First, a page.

There are three major selling factors when it comes to laptops: Specifications, Price, and Style. It is exceedingly rare to have a laptop hit all three, and if often takes a flagship device to score high marks on all three. The first two, specifications and price, often go hand in hand, but one aspect that often gets overlooked in the mid-range is the element of Style.

The Honor Magicbook 14 notebook, which is the subject of this review, scores remarkably high marks for style. Honor, and its parent company Huawei, are primarily in the smartphone business when it comes to consumer products, but over the past couple of years, they have both made efforts to enter the notebook market. With that they bring the sense of style that has governed their smartphone designs to become the second biggest seller in the world. Regardless of what may be happening on a political level, Smartphones from Huawei and Honor are very well received for their ability to capture the eye in a way that other devices do not, and it is this style that Honor brings to its new Magicbook line.

This covers not only the polished metal chassis, the easy-to-use keyboard and trackpad, the thin-bezel display, but the edges of our space grey Magicbook are lined with a stellar azure blue like I have never really seen on a notebook before. It is a marque which brings to mind the HP Spectre notebooks in black and gold – except where those devices are north of $1500 apiece, the Honor Magicbook is nearer $550 (currently £550 in the UK including sales tax). The Magicbook is an ultrathin device but keeps costs down by not going completely space-age in its material choice. The 14-inch form factor and the weight at almost exactly 3 lbs makes for a sleek lightweight travel machine.

 

Under the hood is an AMD design, with Honor choosing the Picasso-based Ryzen 5 3500U quad-core processor in cTDP down mode. I can predict that the first comment from a number of our technical users is going to be that this processor is the previous generation, based on AMD’s Zen+ design, while the company has recently launched Renoir-based Zen2 into its portfolio for these sorts of devices. Given that this is Honor’s first notebook into the international market, and how the timeframe lined up, the company went down the safer route to begin with, in order to learn the AMD platform, and hopefully offer a Renoir-based design in the future.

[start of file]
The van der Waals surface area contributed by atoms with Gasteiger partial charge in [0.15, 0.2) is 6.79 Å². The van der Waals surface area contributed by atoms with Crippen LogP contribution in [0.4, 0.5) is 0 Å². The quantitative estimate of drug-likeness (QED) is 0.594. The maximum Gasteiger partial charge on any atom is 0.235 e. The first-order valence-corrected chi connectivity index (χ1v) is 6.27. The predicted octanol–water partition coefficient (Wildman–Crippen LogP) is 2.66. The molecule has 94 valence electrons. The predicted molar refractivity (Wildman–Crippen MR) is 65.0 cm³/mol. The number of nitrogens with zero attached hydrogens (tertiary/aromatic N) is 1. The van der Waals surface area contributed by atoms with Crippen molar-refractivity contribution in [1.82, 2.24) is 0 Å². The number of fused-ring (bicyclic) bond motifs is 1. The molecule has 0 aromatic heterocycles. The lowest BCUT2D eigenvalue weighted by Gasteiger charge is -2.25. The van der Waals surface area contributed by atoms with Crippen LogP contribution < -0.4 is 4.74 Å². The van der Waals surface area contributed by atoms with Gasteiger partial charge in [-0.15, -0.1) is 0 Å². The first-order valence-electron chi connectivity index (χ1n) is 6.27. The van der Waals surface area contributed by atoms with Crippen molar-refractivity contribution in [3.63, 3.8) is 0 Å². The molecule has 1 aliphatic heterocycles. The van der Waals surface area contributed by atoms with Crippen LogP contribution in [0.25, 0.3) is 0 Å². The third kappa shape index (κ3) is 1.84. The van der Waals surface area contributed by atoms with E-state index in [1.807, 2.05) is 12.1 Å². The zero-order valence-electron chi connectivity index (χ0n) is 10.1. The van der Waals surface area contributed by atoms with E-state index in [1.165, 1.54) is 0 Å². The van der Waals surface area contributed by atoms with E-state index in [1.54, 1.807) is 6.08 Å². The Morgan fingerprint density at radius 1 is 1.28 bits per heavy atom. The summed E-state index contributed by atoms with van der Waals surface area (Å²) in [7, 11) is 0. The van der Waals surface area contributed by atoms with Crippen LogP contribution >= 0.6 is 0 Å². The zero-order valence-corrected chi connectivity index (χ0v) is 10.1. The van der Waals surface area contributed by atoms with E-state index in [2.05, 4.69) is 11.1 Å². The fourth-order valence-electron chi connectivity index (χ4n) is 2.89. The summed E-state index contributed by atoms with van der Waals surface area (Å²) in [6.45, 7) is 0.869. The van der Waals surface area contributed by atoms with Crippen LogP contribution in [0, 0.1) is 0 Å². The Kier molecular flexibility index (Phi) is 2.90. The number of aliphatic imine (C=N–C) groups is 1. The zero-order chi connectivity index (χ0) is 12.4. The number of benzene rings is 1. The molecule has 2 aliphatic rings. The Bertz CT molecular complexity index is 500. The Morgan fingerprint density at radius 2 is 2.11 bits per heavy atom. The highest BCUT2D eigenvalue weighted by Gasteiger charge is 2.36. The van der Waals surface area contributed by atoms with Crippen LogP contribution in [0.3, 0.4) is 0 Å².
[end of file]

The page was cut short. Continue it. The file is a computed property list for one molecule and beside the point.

For specifications, the Honor Magicbook 14 has a 14-inch 1920x1080 LCD display, with ours peaking in brightness around 240 nits and while the initial calibration was not great, we did get a really nice calibration profile with our equipment. The display has a ~5mm bezel around the edge, reminiscent of other company’s ‘Infinity’ like displays. In order to enable a thin bezel at the top, the webcam has been moved to into the keyboard, similar to the Huawei Matebook notebooks. The display is not touchscreen, but it can rotate back to a 178-degree horizontal mode.

In our unit we have the Ryzen 5 3500U processor, which as I mentioned is actually at a slightly lower power setting than the 15 W standard, likely to balance performance and battery life (more on those later). There are Ryzen 7 3700U models, however we understand that those are for China only. This system has 8 GB of DDR4-2400 in dual channel mode, and storage options are 256 GB for the Ryzen 5 and 512 GB for the Ryzen 7. The storage drives are actually very nice, with Samsung NVMe units inside the system – there’s no mechanical spinning rust here.

The battery capacity is 56 Wh, which Honor rates for 9-10 hours in video/web/office type workloads at 150 nits (we got 7h at 200 nits in our web test). The battery supports 65 W fast charging with any suitable Huawei or Honor charging adaptor, with a claim of charging from 0 to 48-53% within 30 minutes. For a Zen+ based 14-inch notebook, those are some really nice numbers.

The keyboard is an attempt to copy Apple’s chiclet design. I am not that much of a fan of these sorts of keyboards, due to the limited about of tactile feedback, but the keyboard on the Magicbook is one of the nicer ones I have tested in recent memory. Perhaps just because I am using the UK version, but I am glad I have a tall enter key! Unfortunately, there is not a right click key that I’m increasingly becoming accustomed to.